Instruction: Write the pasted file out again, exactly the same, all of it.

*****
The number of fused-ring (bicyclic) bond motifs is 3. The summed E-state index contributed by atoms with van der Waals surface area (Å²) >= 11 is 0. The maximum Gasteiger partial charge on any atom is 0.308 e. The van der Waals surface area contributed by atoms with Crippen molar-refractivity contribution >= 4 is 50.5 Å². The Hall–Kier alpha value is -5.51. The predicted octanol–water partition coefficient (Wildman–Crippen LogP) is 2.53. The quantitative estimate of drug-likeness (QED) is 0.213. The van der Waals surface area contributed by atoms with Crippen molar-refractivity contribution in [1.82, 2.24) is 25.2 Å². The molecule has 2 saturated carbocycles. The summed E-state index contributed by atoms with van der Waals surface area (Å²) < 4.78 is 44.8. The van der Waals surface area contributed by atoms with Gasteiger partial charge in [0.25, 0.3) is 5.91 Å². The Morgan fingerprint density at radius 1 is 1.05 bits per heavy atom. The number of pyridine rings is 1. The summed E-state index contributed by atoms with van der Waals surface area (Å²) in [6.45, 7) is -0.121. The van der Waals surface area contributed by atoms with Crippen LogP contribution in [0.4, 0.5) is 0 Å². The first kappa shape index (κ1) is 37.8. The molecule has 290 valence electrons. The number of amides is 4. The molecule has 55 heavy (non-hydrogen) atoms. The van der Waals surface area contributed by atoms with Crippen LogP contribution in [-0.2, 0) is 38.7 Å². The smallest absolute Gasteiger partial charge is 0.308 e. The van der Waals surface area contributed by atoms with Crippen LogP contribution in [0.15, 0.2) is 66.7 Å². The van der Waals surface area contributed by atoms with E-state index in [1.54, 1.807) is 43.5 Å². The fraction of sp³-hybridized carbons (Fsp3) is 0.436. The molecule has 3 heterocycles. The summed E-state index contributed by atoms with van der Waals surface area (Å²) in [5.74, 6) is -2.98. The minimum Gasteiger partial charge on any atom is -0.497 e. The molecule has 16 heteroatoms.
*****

The number of fused-ring (bicyclic) bond motifs is 3. The summed E-state index contributed by atoms with van der Waals surface area (Å²) >= 11 is 0. The maximum Gasteiger partial charge on any atom is 0.308 e. The van der Waals surface area contributed by atoms with Crippen molar-refractivity contribution >= 4 is 50.5 Å². The Hall–Kier alpha value is -5.51. The predicted octanol–water partition coefficient (Wildman–Crippen LogP) is 2.53. The quantitative estimate of drug-likeness (QED) is 0.213. The van der Waals surface area contributed by atoms with Crippen molar-refractivity contribution in [1.82, 2.24) is 25.2 Å². The molecule has 2 saturated carbocycles. The summed E-state index contributed by atoms with van der Waals surface area (Å²) < 4.78 is 44.8. The van der Waals surface area contributed by atoms with Gasteiger partial charge in [0.25, 0.3) is 5.91 Å². The Morgan fingerprint density at radius 1 is 1.05 bits per heavy atom. The number of pyridine rings is 1. The summed E-state index contributed by atoms with van der Waals surface area (Å²) in [6.45, 7) is -0.121. The van der Waals surface area contributed by atoms with Crippen LogP contribution in [0.4, 0.5) is 0 Å². The first kappa shape index (κ1) is 37.8. The molecule has 290 valence electrons. The number of amides is 4. The molecule has 55 heavy (non-hydrogen) atoms. The van der Waals surface area contributed by atoms with Crippen LogP contribution in [-0.2, 0) is 38.7 Å². The smallest absolute Gasteiger partial charge is 0.308 e. The van der Waals surface area contributed by atoms with Crippen LogP contribution in [0.15, 0.2) is 66.7 Å². The van der Waals surface area contributed by atoms with E-state index in [1.54, 1.807) is 43.5 Å². The fraction of sp³-hybridized carbons (Fsp3) is 0.436. The molecule has 3 heterocycles. The summed E-state index contributed by atoms with van der Waals surface area (Å²) in [5.74, 6) is -2.98. The minimum Gasteiger partial charge on any atom is -0.497 e. The molecule has 16 heteroatoms.